He pours the wine in the chalice. Then the deacon pours some water in the decanter, which is carried by the priest (around 1/4 or 1/3 full, but not exceeding 1/3 and not less than 1/10). The priest then shakes the decanter and pours it into the chalice. He gives the deacon the decanter upside-down in order that it dry properly as it must fast in preparation for the next liturgy, completing these tasks while praying the Thanksgiving prayer. The priest then holds the cross to do the necessary signings for the Thanksgiving Prayer and the Offertory.




· It is preferable when pouring the wine and water in the chalice, to pour it in the sign of the cross to remind us that the cross became our strength and pride.


· Mixing the wine with water reminds the believers of the blood and water that gushed out when Christ our Redeemer was pierced in His side. As they offer a sacrifice of thanksgiving the believers should remember that their Christ is alive in His Divinity although


He died in the flesh and gave up His humanly Spirit to the hands of His Father. The proof that He is alive in His Divinity, even after He bowed His Head, came when they pierced His side with a spear and blood and water ran out of His side (John 19:34). It is medically impossible for a dead person to blead liquid blood. It is a known fact that when someone dies his blood clots.


To ascertain the death ~; a person a physician sticks a pin in his body. If there is no flow of blood then the person is dead. Even if they stab the heart of a dead man with a dagger only few drops of yellowish fluid (known as plasma) come out of the wound. When they pierced Christ in the side after His death blood and water, still distinguishable from each other, gushed out of His side. This is a proof that although Jesus died in His Humanity, His Divinity never departed His Body, protecting it from decay or corruption. This is to say that Christ died with His Humanity but was alive through His divinity.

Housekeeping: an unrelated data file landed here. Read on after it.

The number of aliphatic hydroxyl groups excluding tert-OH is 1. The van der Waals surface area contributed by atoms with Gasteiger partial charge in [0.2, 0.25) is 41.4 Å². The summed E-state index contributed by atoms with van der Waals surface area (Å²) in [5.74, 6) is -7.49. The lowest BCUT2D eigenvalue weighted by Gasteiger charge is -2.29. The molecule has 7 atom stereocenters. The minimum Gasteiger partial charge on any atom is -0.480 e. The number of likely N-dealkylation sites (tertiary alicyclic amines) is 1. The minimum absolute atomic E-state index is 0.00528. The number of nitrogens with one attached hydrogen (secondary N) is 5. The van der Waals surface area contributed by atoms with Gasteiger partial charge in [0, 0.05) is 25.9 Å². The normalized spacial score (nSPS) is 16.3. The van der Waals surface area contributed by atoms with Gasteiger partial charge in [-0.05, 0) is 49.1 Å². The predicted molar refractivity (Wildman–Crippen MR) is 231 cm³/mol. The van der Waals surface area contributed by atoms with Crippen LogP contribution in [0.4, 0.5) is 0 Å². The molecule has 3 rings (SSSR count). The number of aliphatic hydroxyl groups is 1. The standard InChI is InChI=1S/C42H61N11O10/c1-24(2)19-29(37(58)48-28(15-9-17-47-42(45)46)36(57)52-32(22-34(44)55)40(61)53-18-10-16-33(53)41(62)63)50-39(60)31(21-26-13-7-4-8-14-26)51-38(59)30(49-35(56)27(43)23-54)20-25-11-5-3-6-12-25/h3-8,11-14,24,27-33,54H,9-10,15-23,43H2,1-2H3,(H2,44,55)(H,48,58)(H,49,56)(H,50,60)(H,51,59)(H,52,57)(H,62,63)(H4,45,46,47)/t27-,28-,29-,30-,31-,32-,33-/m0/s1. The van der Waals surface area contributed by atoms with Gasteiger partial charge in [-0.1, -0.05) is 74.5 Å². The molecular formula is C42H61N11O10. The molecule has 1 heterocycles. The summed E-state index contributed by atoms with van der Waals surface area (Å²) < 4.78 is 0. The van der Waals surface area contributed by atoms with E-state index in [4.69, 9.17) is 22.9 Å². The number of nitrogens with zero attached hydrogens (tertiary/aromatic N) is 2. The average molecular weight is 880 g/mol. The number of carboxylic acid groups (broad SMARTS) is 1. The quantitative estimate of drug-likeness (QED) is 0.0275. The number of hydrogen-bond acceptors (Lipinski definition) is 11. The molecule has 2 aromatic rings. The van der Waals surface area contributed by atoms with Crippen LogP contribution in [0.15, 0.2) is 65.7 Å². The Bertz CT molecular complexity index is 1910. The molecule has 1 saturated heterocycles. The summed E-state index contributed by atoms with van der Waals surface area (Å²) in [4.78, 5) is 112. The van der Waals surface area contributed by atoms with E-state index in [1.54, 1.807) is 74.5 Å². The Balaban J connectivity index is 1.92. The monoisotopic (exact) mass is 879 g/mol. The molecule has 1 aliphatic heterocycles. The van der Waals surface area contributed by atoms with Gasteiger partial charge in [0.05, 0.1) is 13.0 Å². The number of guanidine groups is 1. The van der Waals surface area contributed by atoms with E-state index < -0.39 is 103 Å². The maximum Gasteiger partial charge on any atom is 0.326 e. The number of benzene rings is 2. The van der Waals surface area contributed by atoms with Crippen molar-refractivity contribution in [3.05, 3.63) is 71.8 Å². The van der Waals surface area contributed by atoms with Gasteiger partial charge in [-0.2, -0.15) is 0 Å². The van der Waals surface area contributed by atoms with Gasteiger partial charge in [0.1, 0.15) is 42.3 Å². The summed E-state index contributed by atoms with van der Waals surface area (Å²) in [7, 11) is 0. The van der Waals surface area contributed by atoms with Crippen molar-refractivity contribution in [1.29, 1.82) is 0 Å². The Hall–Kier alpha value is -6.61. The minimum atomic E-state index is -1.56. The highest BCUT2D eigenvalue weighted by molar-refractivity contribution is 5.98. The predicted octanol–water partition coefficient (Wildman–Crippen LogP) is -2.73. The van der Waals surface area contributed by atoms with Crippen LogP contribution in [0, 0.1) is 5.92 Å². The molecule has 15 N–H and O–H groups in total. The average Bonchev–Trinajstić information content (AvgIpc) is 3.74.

After the Thanksgiving Prayer the priest prays the Litany of Offerings inaudibly while holding the Cross. Below is a summary of the prayer with some Biblical references:"


Master and Lord Jesus Christ, the Logos of the Eternal Father, You are of one essence with Him and the Holy Spirit. You are the Living Bread which came down from heaven...". Jesus said about Himself,


"I am the Living Bread which came down from heaven. If anyone eats of this bread he will live forever " (John 6:51)."


. For You offered Yourself as an unblemished Lamb, as a sacrifice for the life of the world...” Isaiah the Prophet wrote about Him saying,


"He was oppressed and He was afflicted yet He opened not His mouth. He was led as a lamb to the slaughter and as a sheep before its shearer in silence" (Is. 53: 7).


John the Baptist, when he saw Christ coming to him, said,


"Behold! The Lamb of God who takes away the sins of the world" (John 1:29).


The Lamb of the Passover that was without blemish was a symbol of Jesus Christ, Who was slain on the Cross for the sins of the whole world."


...We ask and entreat Your goodness, 0 lover of mankind...” and pointing to the bread on the paten says, "Shine Your face upon this bread...” then points to the wine in the chalice saying, "And upon this cup which we have set upon (pointing to the altar he says,) this priestly table which is Yours." He then makes the sign of the Cross three times over the bread and wine.